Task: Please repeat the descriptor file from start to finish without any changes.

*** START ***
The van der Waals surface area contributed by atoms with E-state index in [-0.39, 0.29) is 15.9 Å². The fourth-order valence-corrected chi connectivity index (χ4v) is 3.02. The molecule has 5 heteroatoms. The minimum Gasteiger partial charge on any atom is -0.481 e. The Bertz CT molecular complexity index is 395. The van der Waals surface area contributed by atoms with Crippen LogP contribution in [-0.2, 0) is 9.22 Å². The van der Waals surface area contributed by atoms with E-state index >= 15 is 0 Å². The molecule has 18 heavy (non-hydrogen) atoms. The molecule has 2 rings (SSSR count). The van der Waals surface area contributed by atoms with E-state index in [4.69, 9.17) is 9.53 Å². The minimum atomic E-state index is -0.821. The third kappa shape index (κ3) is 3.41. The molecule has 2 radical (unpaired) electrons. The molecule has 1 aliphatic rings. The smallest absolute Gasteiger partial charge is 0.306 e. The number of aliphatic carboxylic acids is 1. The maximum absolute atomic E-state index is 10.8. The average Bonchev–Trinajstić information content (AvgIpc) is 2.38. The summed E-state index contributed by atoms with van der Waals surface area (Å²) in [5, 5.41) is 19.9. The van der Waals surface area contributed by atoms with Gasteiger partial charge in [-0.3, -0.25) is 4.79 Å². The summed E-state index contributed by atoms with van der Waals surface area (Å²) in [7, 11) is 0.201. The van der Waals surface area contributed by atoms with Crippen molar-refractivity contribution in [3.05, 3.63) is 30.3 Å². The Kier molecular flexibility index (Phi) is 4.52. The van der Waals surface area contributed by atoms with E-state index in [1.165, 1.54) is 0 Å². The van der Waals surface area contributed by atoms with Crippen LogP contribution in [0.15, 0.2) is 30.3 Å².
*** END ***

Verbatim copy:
The van der Waals surface area contributed by atoms with E-state index in [-0.39, 0.29) is 15.9 Å². The fourth-order valence-corrected chi connectivity index (χ4v) is 3.02. The molecule has 5 heteroatoms. The minimum Gasteiger partial charge on any atom is -0.481 e. The Bertz CT molecular complexity index is 395. The van der Waals surface area contributed by atoms with Crippen LogP contribution in [-0.2, 0) is 9.22 Å². The van der Waals surface area contributed by atoms with E-state index >= 15 is 0 Å². The molecule has 18 heavy (non-hydrogen) atoms. The molecule has 2 rings (SSSR count). The van der Waals surface area contributed by atoms with E-state index in [4.69, 9.17) is 9.53 Å². The minimum atomic E-state index is -0.821. The third kappa shape index (κ3) is 3.41. The molecule has 2 radical (unpaired) electrons. The molecule has 1 aliphatic rings. The smallest absolute Gasteiger partial charge is 0.306 e. The number of aliphatic carboxylic acids is 1. The maximum absolute atomic E-state index is 10.8. The average Bonchev–Trinajstić information content (AvgIpc) is 2.38. The summed E-state index contributed by atoms with van der Waals surface area (Å²) in [5, 5.41) is 19.9. The van der Waals surface area contributed by atoms with Gasteiger partial charge in [-0.3, -0.25) is 4.79 Å². The summed E-state index contributed by atoms with van der Waals surface area (Å²) in [7, 11) is 0.201. The van der Waals surface area contributed by atoms with Crippen molar-refractivity contribution in [3.05, 3.63) is 30.3 Å². The Kier molecular flexibility index (Phi) is 4.52. The van der Waals surface area contributed by atoms with E-state index in [1.165, 1.54) is 0 Å². The van der Waals surface area contributed by atoms with Crippen LogP contribution in [0.15, 0.2) is 30.3 Å².